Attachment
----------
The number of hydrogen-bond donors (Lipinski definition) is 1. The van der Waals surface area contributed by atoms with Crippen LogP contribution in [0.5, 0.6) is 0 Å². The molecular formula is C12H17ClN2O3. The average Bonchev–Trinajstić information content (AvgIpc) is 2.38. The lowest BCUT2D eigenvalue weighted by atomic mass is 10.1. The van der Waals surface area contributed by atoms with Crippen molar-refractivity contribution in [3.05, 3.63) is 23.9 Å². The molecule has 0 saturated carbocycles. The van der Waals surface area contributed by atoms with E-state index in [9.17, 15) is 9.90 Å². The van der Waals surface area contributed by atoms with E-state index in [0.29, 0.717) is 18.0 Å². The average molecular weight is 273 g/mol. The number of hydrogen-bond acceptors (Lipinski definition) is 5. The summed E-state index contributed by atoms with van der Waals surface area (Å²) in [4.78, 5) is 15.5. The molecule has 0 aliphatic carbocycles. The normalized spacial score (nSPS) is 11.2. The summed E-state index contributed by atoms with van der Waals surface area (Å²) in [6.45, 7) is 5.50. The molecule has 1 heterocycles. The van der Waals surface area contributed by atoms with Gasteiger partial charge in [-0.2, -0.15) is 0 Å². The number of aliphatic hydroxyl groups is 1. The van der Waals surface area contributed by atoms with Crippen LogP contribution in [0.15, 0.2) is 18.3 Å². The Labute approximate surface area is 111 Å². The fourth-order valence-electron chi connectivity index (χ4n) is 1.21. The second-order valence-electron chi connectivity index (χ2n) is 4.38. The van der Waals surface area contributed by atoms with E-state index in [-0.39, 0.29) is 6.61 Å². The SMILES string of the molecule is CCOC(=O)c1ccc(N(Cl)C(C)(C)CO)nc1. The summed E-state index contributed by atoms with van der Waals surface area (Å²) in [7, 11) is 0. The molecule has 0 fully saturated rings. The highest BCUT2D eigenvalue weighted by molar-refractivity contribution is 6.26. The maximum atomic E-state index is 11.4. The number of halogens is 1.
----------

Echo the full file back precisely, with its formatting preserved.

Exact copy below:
The number of hydrogen-bond donors (Lipinski definition) is 1. The van der Waals surface area contributed by atoms with Crippen LogP contribution in [0.5, 0.6) is 0 Å². The molecular formula is C12H17ClN2O3. The average Bonchev–Trinajstić information content (AvgIpc) is 2.38. The lowest BCUT2D eigenvalue weighted by atomic mass is 10.1. The van der Waals surface area contributed by atoms with Crippen molar-refractivity contribution in [3.05, 3.63) is 23.9 Å². The molecule has 0 saturated carbocycles. The van der Waals surface area contributed by atoms with E-state index in [9.17, 15) is 9.90 Å². The van der Waals surface area contributed by atoms with E-state index in [0.29, 0.717) is 18.0 Å². The average molecular weight is 273 g/mol. The number of hydrogen-bond acceptors (Lipinski definition) is 5. The summed E-state index contributed by atoms with van der Waals surface area (Å²) in [4.78, 5) is 15.5. The molecule has 0 aliphatic carbocycles. The normalized spacial score (nSPS) is 11.2. The summed E-state index contributed by atoms with van der Waals surface area (Å²) in [6.45, 7) is 5.50. The molecule has 1 heterocycles. The van der Waals surface area contributed by atoms with Gasteiger partial charge in [-0.2, -0.15) is 0 Å². The number of aliphatic hydroxyl groups is 1. The van der Waals surface area contributed by atoms with Crippen LogP contribution in [0.15, 0.2) is 18.3 Å². The Labute approximate surface area is 111 Å². The fourth-order valence-electron chi connectivity index (χ4n) is 1.21. The second-order valence-electron chi connectivity index (χ2n) is 4.38. The van der Waals surface area contributed by atoms with E-state index in [-0.39, 0.29) is 6.61 Å². The SMILES string of the molecule is CCOC(=O)c1ccc(N(Cl)C(C)(C)CO)nc1. The summed E-state index contributed by atoms with van der Waals surface area (Å²) in [7, 11) is 0. The molecule has 0 fully saturated rings. The highest BCUT2D eigenvalue weighted by molar-refractivity contribution is 6.26. The maximum atomic E-state index is 11.4. The number of halogens is 1.